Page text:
Planning and communication are two key elements in the development of any successful website or application. And that is exactly what the wireframing process offers: a quick and simple method to plan the layout and a cost-effective, time-saving tool to easily communicate your ideas to others. A wireframe typically has the basic elements of a Web page: header, footer, sidebar, maybe even some generated content, which gives you, your clients and colleagues a simple visually oriented layout that illustrates what the structure of the website will be by the end of the project and that serves as the foundation for any future alterations. This article focuses on actual wireframing tools and standalone applications, as well as resources that you’ll need to build your own wireframe: wireframing kits, browser windows, form elements, grids, Mac OS X elements, mobile elements , which you’ll use in any typical graphics editor such as Photoshop or Illustrator. …Or you could use pen and paper.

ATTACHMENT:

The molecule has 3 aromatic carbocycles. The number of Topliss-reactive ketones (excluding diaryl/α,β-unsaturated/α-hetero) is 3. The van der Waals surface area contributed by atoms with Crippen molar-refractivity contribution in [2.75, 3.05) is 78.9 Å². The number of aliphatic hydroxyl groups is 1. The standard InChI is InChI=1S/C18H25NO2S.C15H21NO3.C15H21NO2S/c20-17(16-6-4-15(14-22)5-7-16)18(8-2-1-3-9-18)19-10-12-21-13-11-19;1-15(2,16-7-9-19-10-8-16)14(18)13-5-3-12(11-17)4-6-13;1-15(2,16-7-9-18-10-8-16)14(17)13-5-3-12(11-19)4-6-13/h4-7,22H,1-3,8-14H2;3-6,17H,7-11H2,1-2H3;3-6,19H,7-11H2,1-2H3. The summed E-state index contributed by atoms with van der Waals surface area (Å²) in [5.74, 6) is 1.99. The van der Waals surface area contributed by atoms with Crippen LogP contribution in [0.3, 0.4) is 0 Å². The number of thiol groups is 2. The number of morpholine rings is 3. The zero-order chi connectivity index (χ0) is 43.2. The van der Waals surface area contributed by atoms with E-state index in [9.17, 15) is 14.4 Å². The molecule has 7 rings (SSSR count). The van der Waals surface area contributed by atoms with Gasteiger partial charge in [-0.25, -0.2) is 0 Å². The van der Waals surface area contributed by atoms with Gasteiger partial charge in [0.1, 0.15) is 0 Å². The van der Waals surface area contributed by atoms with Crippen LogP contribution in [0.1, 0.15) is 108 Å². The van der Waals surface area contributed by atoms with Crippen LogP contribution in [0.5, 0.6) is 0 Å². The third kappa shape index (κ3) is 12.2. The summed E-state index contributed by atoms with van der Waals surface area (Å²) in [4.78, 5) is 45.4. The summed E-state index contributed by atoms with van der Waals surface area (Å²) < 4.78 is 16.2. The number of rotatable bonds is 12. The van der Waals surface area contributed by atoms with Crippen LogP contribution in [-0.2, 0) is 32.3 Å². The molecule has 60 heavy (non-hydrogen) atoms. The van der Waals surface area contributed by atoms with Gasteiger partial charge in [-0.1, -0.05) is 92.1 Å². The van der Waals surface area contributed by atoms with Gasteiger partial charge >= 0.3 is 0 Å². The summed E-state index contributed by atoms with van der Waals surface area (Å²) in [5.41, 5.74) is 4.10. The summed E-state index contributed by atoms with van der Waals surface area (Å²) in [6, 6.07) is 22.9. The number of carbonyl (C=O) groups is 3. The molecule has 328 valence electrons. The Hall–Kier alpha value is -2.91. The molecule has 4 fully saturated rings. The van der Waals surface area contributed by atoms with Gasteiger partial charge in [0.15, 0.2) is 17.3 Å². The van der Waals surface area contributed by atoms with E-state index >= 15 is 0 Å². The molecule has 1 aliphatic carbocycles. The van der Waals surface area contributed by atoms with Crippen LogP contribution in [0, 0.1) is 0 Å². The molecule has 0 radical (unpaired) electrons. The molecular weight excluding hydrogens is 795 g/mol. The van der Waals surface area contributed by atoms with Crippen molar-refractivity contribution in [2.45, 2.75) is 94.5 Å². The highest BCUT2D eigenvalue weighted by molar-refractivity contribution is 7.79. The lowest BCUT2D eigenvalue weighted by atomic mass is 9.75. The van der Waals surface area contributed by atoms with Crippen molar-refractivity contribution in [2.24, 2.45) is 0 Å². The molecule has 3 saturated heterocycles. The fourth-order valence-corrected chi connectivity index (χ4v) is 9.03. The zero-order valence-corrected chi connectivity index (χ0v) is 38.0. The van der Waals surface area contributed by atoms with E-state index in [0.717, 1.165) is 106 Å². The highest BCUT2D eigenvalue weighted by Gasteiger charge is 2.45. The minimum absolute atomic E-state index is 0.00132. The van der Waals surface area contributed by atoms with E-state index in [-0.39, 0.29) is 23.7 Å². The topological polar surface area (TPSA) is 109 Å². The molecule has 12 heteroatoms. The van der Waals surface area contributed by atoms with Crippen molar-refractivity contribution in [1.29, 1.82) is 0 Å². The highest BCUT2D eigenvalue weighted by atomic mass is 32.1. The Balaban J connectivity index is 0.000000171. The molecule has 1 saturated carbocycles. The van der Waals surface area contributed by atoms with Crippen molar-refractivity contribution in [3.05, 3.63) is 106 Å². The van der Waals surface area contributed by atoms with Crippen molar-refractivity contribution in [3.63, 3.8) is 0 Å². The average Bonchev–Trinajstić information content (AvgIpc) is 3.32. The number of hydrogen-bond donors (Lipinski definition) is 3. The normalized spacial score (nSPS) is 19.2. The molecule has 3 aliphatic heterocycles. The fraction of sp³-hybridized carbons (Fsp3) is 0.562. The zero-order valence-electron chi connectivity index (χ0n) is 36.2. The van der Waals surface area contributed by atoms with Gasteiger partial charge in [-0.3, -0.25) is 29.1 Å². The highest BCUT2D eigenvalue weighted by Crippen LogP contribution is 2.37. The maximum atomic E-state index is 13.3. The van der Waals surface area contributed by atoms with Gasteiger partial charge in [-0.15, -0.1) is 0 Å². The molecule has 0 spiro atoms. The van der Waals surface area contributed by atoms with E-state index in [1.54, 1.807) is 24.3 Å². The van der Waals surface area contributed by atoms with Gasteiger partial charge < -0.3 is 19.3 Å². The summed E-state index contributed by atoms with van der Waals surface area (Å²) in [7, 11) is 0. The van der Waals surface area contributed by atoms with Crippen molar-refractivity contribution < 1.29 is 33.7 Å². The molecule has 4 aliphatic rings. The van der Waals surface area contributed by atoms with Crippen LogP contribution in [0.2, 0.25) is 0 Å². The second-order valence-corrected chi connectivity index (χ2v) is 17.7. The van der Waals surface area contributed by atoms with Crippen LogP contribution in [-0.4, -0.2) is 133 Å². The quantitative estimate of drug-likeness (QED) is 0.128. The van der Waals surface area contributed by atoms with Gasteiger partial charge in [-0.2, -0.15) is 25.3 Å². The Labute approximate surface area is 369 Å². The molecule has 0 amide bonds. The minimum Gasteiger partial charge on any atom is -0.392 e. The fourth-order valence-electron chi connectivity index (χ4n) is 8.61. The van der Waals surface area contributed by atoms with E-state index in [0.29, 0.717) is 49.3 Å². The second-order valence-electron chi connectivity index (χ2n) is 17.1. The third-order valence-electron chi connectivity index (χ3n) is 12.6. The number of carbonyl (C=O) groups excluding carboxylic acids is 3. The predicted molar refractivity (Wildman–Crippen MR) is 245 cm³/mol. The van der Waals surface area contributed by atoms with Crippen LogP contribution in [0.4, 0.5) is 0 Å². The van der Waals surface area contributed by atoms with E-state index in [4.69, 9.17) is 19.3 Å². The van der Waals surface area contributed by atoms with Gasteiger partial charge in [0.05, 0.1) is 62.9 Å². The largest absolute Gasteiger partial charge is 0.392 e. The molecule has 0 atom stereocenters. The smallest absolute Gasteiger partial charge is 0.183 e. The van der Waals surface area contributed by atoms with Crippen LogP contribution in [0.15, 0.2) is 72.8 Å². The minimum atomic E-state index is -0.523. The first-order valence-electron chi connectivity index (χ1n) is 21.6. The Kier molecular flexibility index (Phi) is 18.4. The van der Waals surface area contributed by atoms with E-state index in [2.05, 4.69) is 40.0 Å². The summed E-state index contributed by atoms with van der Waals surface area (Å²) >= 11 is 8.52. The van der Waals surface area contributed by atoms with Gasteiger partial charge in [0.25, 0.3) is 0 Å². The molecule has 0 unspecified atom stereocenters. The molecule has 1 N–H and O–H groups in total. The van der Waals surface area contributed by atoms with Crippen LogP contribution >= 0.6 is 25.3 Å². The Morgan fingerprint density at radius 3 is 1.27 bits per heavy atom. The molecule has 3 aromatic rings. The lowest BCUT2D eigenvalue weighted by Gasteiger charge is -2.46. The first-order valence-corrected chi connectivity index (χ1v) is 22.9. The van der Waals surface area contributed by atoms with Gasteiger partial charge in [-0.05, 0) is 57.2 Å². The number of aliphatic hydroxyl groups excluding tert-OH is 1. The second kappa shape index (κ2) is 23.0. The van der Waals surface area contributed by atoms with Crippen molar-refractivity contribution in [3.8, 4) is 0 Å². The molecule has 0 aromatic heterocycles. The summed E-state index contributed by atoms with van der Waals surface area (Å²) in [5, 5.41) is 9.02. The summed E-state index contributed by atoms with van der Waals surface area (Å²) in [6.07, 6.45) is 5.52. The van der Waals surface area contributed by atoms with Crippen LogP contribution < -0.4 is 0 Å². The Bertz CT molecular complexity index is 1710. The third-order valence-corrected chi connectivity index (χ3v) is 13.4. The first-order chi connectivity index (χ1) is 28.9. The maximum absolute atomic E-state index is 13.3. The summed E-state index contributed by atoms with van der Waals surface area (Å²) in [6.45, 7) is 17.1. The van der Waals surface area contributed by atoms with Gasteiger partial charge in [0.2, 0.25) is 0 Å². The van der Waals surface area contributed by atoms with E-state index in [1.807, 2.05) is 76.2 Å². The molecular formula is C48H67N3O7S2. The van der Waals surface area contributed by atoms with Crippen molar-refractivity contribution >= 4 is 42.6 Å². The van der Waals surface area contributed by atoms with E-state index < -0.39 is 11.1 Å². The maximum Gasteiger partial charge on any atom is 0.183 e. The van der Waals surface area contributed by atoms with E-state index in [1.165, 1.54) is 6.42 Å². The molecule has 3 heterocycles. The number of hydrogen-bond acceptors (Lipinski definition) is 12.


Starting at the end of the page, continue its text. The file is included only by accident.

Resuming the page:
From Design with Intent Toolkit Design with Intent: 101 Patterns for Influencing Behaviour Through Design
April 27th, 2010 Morten created a stencil for the Google Drawings addition to Google Docs . Could be interesting to try. Comparing Google Docs as a wireframing tool to Omnigraffle and Visio, his five outlined advantages include: